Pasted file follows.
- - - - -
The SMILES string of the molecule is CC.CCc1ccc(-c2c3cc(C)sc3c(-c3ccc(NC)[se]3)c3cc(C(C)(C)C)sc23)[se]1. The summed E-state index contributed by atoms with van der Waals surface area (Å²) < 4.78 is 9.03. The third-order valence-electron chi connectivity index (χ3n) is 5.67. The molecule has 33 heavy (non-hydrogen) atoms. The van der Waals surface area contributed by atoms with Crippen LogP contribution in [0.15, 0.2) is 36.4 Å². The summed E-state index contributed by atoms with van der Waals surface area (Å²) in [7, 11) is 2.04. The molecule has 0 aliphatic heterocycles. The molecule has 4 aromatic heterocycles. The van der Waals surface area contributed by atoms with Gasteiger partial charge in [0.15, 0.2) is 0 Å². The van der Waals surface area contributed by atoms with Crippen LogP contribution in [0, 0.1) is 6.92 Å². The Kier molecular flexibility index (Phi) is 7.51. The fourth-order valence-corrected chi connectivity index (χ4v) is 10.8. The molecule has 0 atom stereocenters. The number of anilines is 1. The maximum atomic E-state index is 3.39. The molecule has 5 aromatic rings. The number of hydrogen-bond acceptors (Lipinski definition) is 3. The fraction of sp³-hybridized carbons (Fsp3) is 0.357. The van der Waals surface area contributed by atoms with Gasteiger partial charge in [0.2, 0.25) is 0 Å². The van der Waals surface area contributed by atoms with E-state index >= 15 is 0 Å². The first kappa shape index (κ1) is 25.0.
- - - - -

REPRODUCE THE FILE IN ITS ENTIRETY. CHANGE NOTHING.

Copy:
The SMILES string of the molecule is CC.CCc1ccc(-c2c3cc(C)sc3c(-c3ccc(NC)[se]3)c3cc(C(C)(C)C)sc23)[se]1. The summed E-state index contributed by atoms with van der Waals surface area (Å²) < 4.78 is 9.03. The third-order valence-electron chi connectivity index (χ3n) is 5.67. The molecule has 33 heavy (non-hydrogen) atoms. The van der Waals surface area contributed by atoms with Crippen LogP contribution in [0.15, 0.2) is 36.4 Å². The summed E-state index contributed by atoms with van der Waals surface area (Å²) in [7, 11) is 2.04. The molecule has 0 aliphatic heterocycles. The molecule has 4 aromatic heterocycles. The van der Waals surface area contributed by atoms with Gasteiger partial charge in [0.15, 0.2) is 0 Å². The van der Waals surface area contributed by atoms with Crippen LogP contribution in [0, 0.1) is 6.92 Å². The Kier molecular flexibility index (Phi) is 7.51. The fourth-order valence-corrected chi connectivity index (χ4v) is 10.8. The molecule has 0 atom stereocenters. The number of anilines is 1. The maximum atomic E-state index is 3.39. The molecule has 5 aromatic rings. The number of hydrogen-bond acceptors (Lipinski definition) is 3. The fraction of sp³-hybridized carbons (Fsp3) is 0.357. The van der Waals surface area contributed by atoms with Gasteiger partial charge in [0.2, 0.25) is 0 Å². The van der Waals surface area contributed by atoms with E-state index >= 15 is 0 Å². The first kappa shape index (κ1) is 25.0.